If you’ve tried reasoning with your loved one, encouraging them to get help, and yet their substance use only seems to be getting worse, it’s possible that the only thing left is to stage an intervention. Most people are familiar with interventions; they’re when you get some family members and possibly some close friends together, confront the person about the obvious damage their substance use is causing, and ask them to accept help.
A lot goes into a successful intervention and you should always enlist the help of an experienced interventionist to guide the process. However, one part of the intervention that you may be deeply involved with is writing an intervention letter. There are two main reasons for writing a letter beforehand. The first is that you want to have something to say and you want to say it without rambling. In other words, you don’t want to find yourself drawing a blank when it’s your turn to speak—after all, it is a form of public speaking—and you don’t want to go off on tangents that eat up everyone else’s time. The second reason is that interventions are often emotionally intense and you don’t want to get drawn into any arguments that might derail the process. With those two things in mind, let’s look at some considerations for writing a powerful intervention letter.
First, it’s critical to open your letter with a sincere statement of love and support. When someone walks into an intervention, they instantly become defensive. It’s important to remember—and to remind them—why any of you bothered to engage in such an unpleasant task. You wouldn’t do it unless you were genuinely concerned for the person and wanted them to be happy. It’s often a good idea to share a happy memory or express sincere gratitude for something the person did for you.
When you’ve expressed your love and support, it’s typically a good idea to follow it with a statement about how their behavior when using drugs and alcohol is at odds with the decent, kind person you know they really are. What’s more, you understand that they have been behaving in this uncharacteristic way because addiction is a disease; one that needs treatment.
After you’ve expressed your love and support and stated your belief that addiction is a disease, it’s time to move on to the meat of the letter: the real harm that drugs and alcohol have caused your loved one, and by extension, their friends and family. There are a few important points to keep in mind about this. The first is that you want to keep your examples as concrete as possible. Value judgments and generalizations open you up to arguments, so stick to facts. Instead of something like, “You’re always getting drunk and starting arguments for no reason,” go with something like, “Last Wednesday, when you were drunk, you were yelling at me so loudly that the neighbors called the police.” You can say that you felt scared, angry, hurt, and so on, but try to refrain from attributing feelings, thoughts, and motivations to the other person.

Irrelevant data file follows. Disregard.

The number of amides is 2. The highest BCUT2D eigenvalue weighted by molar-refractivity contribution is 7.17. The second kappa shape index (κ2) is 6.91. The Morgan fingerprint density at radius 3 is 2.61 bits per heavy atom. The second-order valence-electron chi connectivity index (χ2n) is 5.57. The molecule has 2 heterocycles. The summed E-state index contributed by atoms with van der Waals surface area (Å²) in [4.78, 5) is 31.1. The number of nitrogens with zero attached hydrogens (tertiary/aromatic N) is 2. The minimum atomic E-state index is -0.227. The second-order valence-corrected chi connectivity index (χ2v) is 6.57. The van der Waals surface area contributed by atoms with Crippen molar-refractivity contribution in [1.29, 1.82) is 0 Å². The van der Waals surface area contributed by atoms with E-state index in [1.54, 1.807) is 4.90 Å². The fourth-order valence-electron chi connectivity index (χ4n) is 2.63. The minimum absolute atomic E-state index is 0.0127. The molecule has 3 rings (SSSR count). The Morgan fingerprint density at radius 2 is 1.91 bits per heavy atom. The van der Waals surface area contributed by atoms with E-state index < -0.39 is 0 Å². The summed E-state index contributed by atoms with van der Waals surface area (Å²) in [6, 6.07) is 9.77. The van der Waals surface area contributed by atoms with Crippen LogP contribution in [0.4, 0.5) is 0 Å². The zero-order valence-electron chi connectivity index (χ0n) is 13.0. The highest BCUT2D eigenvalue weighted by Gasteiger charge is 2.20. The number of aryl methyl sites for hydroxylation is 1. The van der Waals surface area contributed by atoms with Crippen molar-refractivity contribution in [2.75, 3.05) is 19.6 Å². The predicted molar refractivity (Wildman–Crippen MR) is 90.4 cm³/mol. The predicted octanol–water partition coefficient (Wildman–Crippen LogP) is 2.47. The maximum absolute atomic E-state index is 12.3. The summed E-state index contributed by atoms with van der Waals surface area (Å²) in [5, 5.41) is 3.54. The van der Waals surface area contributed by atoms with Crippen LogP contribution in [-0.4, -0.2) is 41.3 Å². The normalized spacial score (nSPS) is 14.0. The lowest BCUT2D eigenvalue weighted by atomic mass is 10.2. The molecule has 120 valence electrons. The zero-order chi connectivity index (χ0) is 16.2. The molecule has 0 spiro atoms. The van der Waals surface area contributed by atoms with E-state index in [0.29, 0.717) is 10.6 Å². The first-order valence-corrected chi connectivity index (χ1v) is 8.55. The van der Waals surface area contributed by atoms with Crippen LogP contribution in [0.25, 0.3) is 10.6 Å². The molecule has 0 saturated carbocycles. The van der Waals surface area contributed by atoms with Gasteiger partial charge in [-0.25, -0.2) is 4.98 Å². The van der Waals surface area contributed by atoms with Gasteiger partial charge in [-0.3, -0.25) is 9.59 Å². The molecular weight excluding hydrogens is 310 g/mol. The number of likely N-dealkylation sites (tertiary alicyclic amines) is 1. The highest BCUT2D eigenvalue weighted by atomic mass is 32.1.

Next, stick to incidents you’ve experienced firsthand. For one thing, this gives you more credibility since you’re not relying on hearsay and rumors. Another reason is that there is a room full of people who are going to share their own stories and there’s no point relating a secondhand version of their stories.
Finally, resist the urge to embellish or labor your points. The incidents you choose should speak for themselves.
After you’ve shared a few examples of how substance use is hurting your loved one, reiterate that addiction is a disease and ask them to accept treatment. Say that treatment can be effective and life can get better. If they won’t do it for themselves, ask them to please do it for you.
Sometimes it’s necessary to spell out the consequences of not accepting help. This is only done in a small percentage of cases and your intervention specialist will make a judgment on whether an ultimatum is appropriate in your case. If you do give your loved one an ultimatum, you have to be prepared to follow through. If you say that you’ll take the kids and leave unless your spouse accepts help, then you have to do it. Otherwise, they’ll know they can just continue to do whatever they want because your threats are meaningless.
With so much at stake, writing an intervention letter can feel like a huge task, especially if you don’t write very often. To make it manageable, start by breaking it down into the smaller tasks described above. Do a little brainstorming. For example, when you are writing the part describing the effects substance use has had on your loved one’s life, see if you can come up with 20 examples—from those, pick the most striking three to five to detail in the letter.
After you have a first draft of the letter, the real work begins. Put it away for as long as you can, to get a little space. That might not be long under the circumstances. When you look at it again, read it to yourself aloud. When you do that, a lot of awkward phrases will jump out at you. Since you have to read it aloud anyway, you might as well do it early. Make sure to have someone else look at it, so you can get some perspective from outside of your own head. Finally, you will probably have an opportunity to read the letter during a rehearsal or at least to show it to the interventionist. Take their feedback seriously; they have a lot more experience with interventions than you do.
An intervention is typically the last resort, but they often succeed in getting people into treatment. The important points of an intervention letter include opening with love, emphasizing that addiction is a disease, spelling out as concretely as possible the consequences of your loved one’s substance use, and asking them to accept help. At Enlightened Solutions, interventions are one of the many services we provide. To learn more, explore our website or call us today at 833-801-5483.
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